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Aotearoa New Zealand in the Global Theatre Marketplace offers a case study of how the theatre of Aotearoa has toured, represented and marketed itself on the global stage. How has New Zealand work attempted to stand out, differentiate itself, and get seen by audiences internationally?
This book examines the journeys of a dynamic range of culturally and theatrically innovative works created by Aotearoa New Zealand theatre makers that have toured and been performed across time, place and theatrical space: from Moana Oceania to the Edinburgh Festival Fringe, from a Māori Shakespeare adaptation to an immersive zombie theatre experience.
Drawing on postcolonialism, transnationalism, cosmopolitanism and globality to understand how Aotearoa New Zealand has imagined and conceived of itself through drama, the author investigates how these representations might be read and received by audiences around the world, variously reinforcing and complicating conceptions of New Zealand national identity. Developing concepts of theatrical mobility, portability and the market, this study engages with the whole theatrical enterprise as a play travels from concept and scripting through to funding, marketing, performance and the critical response by reviewers and commentators.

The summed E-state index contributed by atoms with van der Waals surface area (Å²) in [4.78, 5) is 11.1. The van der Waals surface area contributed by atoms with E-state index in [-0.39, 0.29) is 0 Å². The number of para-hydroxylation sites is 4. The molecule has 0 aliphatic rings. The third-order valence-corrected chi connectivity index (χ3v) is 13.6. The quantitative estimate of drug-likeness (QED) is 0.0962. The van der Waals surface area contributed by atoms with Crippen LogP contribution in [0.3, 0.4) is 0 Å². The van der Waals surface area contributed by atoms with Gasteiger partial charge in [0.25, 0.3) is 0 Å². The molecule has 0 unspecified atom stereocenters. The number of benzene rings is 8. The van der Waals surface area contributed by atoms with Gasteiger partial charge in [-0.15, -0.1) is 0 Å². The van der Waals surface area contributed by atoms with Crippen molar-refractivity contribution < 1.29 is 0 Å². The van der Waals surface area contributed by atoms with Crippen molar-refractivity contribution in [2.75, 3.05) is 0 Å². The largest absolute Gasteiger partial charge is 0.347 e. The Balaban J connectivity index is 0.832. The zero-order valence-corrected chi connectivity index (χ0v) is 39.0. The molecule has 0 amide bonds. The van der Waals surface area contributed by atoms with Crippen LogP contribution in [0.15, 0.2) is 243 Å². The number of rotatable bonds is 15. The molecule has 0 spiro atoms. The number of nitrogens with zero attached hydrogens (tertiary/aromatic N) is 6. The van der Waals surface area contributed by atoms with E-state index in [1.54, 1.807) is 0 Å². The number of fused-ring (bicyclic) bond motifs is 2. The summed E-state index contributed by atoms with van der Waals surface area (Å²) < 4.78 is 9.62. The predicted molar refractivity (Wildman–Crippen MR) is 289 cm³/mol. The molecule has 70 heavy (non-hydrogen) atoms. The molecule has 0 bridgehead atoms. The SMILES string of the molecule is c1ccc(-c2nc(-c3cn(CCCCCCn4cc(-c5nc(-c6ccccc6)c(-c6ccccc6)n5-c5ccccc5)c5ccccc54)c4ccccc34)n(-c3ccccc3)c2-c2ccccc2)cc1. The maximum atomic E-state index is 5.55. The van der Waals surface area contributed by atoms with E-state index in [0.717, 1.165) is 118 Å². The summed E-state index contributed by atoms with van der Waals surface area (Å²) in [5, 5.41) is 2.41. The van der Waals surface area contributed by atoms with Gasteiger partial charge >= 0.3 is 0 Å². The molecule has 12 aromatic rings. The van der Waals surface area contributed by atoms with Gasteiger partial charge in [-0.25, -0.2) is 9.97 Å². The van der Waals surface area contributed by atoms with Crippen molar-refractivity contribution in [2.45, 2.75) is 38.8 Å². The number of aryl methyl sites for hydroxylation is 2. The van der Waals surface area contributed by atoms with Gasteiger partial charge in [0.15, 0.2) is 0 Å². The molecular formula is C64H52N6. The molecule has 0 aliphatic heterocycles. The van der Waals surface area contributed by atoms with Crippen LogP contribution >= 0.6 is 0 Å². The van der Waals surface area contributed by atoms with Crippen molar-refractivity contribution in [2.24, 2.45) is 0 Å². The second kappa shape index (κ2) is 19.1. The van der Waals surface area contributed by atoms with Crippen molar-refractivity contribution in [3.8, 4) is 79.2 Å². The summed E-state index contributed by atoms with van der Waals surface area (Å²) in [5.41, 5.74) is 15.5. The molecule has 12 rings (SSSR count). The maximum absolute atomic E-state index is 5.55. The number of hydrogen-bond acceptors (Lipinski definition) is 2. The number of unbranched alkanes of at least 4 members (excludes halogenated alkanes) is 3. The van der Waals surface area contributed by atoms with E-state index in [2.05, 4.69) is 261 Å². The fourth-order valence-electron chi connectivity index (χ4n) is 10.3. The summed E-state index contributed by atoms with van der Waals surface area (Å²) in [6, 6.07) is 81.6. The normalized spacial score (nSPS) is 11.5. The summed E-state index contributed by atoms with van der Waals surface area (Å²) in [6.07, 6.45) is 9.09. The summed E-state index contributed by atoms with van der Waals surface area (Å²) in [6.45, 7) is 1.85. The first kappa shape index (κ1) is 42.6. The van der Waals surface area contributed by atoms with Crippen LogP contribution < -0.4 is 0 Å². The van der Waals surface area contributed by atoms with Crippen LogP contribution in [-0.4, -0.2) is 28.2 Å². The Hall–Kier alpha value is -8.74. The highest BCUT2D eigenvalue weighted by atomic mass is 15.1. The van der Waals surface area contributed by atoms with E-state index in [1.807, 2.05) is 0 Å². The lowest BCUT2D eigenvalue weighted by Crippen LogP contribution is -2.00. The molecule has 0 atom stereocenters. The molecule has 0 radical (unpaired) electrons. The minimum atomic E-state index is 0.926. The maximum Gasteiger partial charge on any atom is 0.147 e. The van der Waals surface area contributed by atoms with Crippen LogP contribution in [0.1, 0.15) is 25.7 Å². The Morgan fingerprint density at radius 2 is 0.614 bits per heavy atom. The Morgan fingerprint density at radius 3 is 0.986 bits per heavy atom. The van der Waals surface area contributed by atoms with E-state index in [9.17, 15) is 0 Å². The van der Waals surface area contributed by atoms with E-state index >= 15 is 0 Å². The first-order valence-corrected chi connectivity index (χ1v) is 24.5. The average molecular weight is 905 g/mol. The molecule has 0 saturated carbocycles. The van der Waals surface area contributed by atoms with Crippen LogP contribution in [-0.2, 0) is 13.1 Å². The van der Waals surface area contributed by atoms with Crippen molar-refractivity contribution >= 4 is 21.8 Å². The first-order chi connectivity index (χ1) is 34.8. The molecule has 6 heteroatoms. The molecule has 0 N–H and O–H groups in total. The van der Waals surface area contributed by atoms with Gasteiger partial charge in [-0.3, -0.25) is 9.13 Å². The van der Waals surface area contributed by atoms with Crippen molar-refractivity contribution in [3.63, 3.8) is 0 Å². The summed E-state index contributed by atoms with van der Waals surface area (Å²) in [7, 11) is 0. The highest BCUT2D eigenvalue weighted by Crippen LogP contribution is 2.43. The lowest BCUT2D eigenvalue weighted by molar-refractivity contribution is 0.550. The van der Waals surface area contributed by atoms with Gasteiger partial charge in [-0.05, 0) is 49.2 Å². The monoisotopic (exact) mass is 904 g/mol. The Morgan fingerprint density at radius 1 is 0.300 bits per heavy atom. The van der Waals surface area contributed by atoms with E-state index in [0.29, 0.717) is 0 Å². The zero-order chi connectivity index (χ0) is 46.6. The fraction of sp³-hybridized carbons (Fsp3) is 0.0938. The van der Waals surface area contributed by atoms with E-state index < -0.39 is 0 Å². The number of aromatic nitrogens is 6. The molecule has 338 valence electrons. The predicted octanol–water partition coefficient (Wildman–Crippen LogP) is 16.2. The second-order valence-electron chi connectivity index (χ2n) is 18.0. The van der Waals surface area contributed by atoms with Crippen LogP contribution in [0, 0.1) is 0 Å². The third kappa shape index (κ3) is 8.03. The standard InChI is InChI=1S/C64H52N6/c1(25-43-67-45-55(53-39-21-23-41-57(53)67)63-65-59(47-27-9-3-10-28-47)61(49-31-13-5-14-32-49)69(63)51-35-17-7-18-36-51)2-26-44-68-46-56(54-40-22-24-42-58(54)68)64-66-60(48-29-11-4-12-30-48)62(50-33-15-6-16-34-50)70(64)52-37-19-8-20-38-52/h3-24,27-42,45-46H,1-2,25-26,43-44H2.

This book will be of global interest to academics, producers and theatre artists as a significant resource for the theory and practice of theatre touring and cross-cultural performance and reception.
About the Author
James Wenley is a theatre academic, practitioner and critic with a passion for promoting the theatre of Aotearoa New Zealand. He was awarded a PhD from the University of Auckland and is curently a lecturer in theatre programme of Te Herenga Waka--Victoria University of Wellington. James directs and produces for his company Theatre of Love. He is the editor and founder of TheatreScenes.co.nz, was a theatre critic for Metro Magazine and won the People's Choice Award for Best Critic at the 2015 Auckland Theatre Awards. His writing has been published in the Journal of New Zealand Literature, The Pantograph Punch and Playmarket Annual.